Table_1_Carbon Dioxide Improves Phosphorus Nutrition by Facilitating the Remobilization of Phosphorus From the Shoot Cell Wall in Rice (Oryza sativa).DOCX (56.23 kB)

Table_1_Carbon Dioxide Improves Phosphorus Nutrition by Facilitating the Remobilization of Phosphorus From the Shoot Cell Wall in Rice (Oryza sativa).DOCX

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posted on 22.05.2019 by Xiao Fang Zhu, Xiao Long Zhang, Xiao Ying Dong, Ren Fang Shen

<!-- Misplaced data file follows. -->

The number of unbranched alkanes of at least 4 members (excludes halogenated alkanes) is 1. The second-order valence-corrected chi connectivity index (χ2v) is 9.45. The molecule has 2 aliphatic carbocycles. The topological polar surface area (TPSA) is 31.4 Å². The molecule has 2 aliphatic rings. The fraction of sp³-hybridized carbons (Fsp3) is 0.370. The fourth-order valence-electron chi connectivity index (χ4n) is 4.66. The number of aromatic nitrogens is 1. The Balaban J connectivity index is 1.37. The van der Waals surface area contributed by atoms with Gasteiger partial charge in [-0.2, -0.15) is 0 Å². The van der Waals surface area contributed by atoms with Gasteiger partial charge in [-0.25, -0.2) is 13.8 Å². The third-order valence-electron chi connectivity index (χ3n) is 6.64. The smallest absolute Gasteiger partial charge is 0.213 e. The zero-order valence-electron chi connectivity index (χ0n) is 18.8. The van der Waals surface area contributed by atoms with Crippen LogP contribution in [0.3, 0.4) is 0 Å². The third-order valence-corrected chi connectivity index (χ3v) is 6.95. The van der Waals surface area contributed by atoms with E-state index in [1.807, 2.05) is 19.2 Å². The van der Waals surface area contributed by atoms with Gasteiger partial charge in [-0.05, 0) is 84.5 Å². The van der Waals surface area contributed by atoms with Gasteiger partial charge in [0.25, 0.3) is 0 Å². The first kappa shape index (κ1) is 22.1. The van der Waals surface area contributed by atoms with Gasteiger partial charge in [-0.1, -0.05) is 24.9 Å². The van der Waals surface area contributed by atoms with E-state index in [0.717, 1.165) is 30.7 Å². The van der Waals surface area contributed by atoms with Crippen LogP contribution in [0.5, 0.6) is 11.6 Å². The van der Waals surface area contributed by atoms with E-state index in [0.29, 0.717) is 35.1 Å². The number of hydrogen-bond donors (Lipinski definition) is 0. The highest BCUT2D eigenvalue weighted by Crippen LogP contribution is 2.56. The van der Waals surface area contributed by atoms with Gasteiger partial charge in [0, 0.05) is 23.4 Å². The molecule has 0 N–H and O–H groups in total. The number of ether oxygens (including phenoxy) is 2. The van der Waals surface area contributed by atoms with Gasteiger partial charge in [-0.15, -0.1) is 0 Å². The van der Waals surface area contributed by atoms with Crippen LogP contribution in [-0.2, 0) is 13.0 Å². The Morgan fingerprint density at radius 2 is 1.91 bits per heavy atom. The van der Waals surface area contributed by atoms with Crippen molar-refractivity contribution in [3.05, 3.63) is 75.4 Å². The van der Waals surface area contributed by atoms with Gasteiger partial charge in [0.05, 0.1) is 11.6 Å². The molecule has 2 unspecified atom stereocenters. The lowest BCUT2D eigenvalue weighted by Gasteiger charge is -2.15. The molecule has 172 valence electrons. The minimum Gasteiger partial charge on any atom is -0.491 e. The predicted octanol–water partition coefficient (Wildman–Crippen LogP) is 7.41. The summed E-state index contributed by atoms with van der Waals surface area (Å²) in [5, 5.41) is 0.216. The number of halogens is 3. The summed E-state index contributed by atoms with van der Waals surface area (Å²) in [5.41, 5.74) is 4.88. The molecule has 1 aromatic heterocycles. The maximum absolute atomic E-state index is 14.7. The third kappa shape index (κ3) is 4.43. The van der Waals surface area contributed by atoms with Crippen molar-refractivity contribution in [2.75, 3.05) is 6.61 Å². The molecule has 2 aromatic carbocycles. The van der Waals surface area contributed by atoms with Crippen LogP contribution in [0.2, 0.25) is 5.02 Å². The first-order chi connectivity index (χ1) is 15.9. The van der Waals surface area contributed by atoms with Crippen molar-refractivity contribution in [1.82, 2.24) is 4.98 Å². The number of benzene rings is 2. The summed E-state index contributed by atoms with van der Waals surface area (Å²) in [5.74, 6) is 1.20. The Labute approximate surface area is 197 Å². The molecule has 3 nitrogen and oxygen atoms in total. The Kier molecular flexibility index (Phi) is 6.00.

Phosphorus (P) starvation leads to increased reutilization of cell wall P in rice (Oryza sativa). Carbon dioxide (CO2) is involved not only in plant growth and development but also in the response to abiotic stresses. However, it remains unclear whether CO2 affects the reutilization of cell wall P in rice when subjected to P deficiency. In the present study, elevated CO2 (600 μl·L−1) significantly increased the soluble P content in shoots when compared with ambient CO2 (400 μl·L−1). This positive effect was accompanied by an increase of pectin content, as well as an increase of pectin methylesterase (PME) activity, which results in P release from the shoot cell wall, making it available for plant growth. P deficiency significantly induced the expression of phosphate transporter genes (OsPT2, OsPT6, and OsPT8) and decreased the P content in the xylem sap, but elevated CO2 had no further effect, indicating that the increased soluble P content observed in shoots under elevated CO2 is attributable to the reutilization of shoot cell wall P. Elevated CO2 further increased the P deficiency-induced ethylene production in the shoots, and the addition of the ethylene precursor 1-amino-cyclopropane-1-carboxylic acid (ACC) mimicked this effect, while the addition of the ethylene inhibitor aminoethoxyvinylglycine (AVG) abolished this effect. These results further support the role of ethylene in the alleviation of P deficiency under elevated CO2. Taken together, our results indicate that the improvement of P nutrition in rice by elevated CO2 is mediated by increasing the shoot cell wall pectin content and PME activity, possibly via the ethylene signaling pathway.

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